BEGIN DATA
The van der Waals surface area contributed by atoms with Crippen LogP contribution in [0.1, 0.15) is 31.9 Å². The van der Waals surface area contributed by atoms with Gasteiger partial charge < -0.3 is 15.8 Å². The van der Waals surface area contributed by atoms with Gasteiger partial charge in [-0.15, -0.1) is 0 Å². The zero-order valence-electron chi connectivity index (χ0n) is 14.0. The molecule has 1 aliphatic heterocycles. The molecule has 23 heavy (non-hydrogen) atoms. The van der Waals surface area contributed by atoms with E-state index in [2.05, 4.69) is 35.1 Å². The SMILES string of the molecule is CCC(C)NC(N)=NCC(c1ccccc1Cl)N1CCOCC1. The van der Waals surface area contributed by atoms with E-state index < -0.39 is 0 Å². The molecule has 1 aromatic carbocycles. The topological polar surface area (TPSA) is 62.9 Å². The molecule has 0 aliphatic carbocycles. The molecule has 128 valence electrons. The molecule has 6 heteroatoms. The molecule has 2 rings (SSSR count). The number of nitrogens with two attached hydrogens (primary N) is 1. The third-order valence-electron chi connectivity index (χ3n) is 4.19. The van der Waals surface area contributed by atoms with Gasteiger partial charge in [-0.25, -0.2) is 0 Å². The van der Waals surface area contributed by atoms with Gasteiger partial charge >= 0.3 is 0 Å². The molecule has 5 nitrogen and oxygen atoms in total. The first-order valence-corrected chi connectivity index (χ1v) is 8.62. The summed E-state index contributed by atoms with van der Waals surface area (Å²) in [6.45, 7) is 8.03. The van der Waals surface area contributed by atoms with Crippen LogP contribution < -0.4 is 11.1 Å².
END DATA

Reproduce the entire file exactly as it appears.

The van der Waals surface area contributed by atoms with Crippen LogP contribution in [0.1, 0.15) is 31.9 Å². The van der Waals surface area contributed by atoms with Gasteiger partial charge < -0.3 is 15.8 Å². The van der Waals surface area contributed by atoms with Gasteiger partial charge in [-0.15, -0.1) is 0 Å². The zero-order valence-electron chi connectivity index (χ0n) is 14.0. The molecule has 1 aliphatic heterocycles. The molecule has 23 heavy (non-hydrogen) atoms. The van der Waals surface area contributed by atoms with E-state index in [2.05, 4.69) is 35.1 Å². The SMILES string of the molecule is CCC(C)NC(N)=NCC(c1ccccc1Cl)N1CCOCC1. The van der Waals surface area contributed by atoms with E-state index < -0.39 is 0 Å². The molecule has 1 aromatic carbocycles. The topological polar surface area (TPSA) is 62.9 Å². The molecule has 0 aliphatic carbocycles. The molecule has 128 valence electrons. The molecule has 6 heteroatoms. The molecule has 2 rings (SSSR count). The number of nitrogens with two attached hydrogens (primary N) is 1. The third-order valence-electron chi connectivity index (χ3n) is 4.19. The van der Waals surface area contributed by atoms with Gasteiger partial charge in [-0.25, -0.2) is 0 Å². The van der Waals surface area contributed by atoms with Gasteiger partial charge >= 0.3 is 0 Å². The molecule has 5 nitrogen and oxygen atoms in total. The first-order valence-corrected chi connectivity index (χ1v) is 8.62. The summed E-state index contributed by atoms with van der Waals surface area (Å²) in [6.45, 7) is 8.03. The van der Waals surface area contributed by atoms with Crippen LogP contribution < -0.4 is 11.1 Å².